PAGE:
Guy looking menacingly at a computerI have written before about passwordsafe (about a decade ago!). I just wanted to reiterate how having all your authentication information in one or more password safe files is such a lifesaver for transitions. You can easily change all the passwords at one go (using randomly generated strong passwords, of course), though you may have to deploy applications or change environment variables to do this. You also can easily see all the systems and external services that help make your application “go”.

I’ve heard about good things about tools like Lastpass and whatnot, but passwordsafe is open source, can live on a thumb drive, is multi platform and has a small feature set. It’s also extremely easy to set up and get going, especially if you store it in version control. And for a small team moving fast, the perfect solution is the enemy of the good.

Do something–even a shared google doc will get you some of the benefits.


HN Job Posting Thread

Person refusing bag of moneyIf you aren’t an avid follower of Hacker News, you might not be aware that once a month there’s a job posting thread on the site. This community has its rough edges, like any other, but this thread offers a great place to reach the audience–software developers, startup aficionados and technologists of all stripes. Here’s the April 2018 job thread.

I find this a bit more credible than the job sites because there’s community policing and because it expires there’s less incentive for recruiters or other bad actors gaming the system. Because it is free and specifies only employees of a company may post, I think that the job openings are more genuine. You often see hiring managers post their contact info, and an email to them is far more likely to get a response than submitting to an applicant tracking system. You can often find salary ranges, and the audience and posts are global. It’s also worth noting that this feeds into some other sites like whoishiring.io.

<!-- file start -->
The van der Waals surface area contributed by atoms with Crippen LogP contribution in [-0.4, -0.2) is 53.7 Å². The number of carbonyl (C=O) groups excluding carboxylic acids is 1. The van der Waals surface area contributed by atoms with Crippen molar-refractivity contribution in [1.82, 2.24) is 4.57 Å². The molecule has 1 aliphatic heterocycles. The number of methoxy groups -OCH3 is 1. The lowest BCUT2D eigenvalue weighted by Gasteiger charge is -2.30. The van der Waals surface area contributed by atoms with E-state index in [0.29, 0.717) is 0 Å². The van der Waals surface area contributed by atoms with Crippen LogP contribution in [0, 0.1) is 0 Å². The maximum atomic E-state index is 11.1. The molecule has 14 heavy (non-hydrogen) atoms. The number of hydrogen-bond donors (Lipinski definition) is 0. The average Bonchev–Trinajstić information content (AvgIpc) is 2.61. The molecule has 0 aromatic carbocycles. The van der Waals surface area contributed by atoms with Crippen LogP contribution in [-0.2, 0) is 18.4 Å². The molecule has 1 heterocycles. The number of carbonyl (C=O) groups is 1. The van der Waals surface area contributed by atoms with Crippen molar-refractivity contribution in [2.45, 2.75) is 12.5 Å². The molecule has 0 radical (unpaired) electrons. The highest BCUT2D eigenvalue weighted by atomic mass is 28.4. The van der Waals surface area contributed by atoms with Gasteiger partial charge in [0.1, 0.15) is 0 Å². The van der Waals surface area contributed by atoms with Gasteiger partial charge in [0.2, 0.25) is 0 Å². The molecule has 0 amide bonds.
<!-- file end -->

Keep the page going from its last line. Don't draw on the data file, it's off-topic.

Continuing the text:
I have posted on behalf of a few companies for which I worked and have had a decent hit rate. Haven’t seen any real success numbers though.

Whether you are on the market, hiring, or just curious, more data is usually useful, which is why this is always a thread I peruse. If you want to look at previous months postings, you can see them in this bot’s submissions.


“Finding your purpose and living a meaningful life”

BatsA friend recently shared a letter from Hunter S. Thompson on finding your purpose. I found it to be quite insightful, especially on how he emphasizes a person should focus on “choos[ing] a path which will let his ABILITIES function at maximum efficiency toward the gratification of his DESIRES.” Choosing a goal is less important than choosing a way of life. I remember when I was chatting with my father about how he chose his career, he stated that in a world of choice you should choose some invariants and evaluate options based on those invariants. They don’t have to be job invariants, though sometimes they are. But if you don’t have a set of fixed standards, you run the risk of chasing after shiny objects again and again, or, worse, contorting yourself to some goal that previous you had settled upon. After some thought during this transition, these are mine:

  • Technology is the most fun and best when it helps people. I remember the joy of this in my first professional software project (mail merging insurance renewal letters). Watching people helped by software I built has been the highlights of my career.
  • No one every wishes they’d worked more on their deathbed. Work to live, don’t live to work.

It’s scary for me to lay out constraints because that means that you are ruling out possibilities. For instance, if a high flying Silicon Valley startup ever read this, they’d probably pass on my application due to my desire to not work 80+ hour weeks for the chance at winning the lottery. But that’s precisely the point. If the opportunity doesn’t meet my invariants, no matter how nice the paycheck or good the perks, it’s not a place that I’ll thrive.

PS Hunter S. Thompson also warns that every person’s advice is drawn from their experience and should be treated as subjecting–as Miles Law states: “where you stand depends a whole lot on where you sit“. Or to use Internet-ese: YMMV.


Leaving well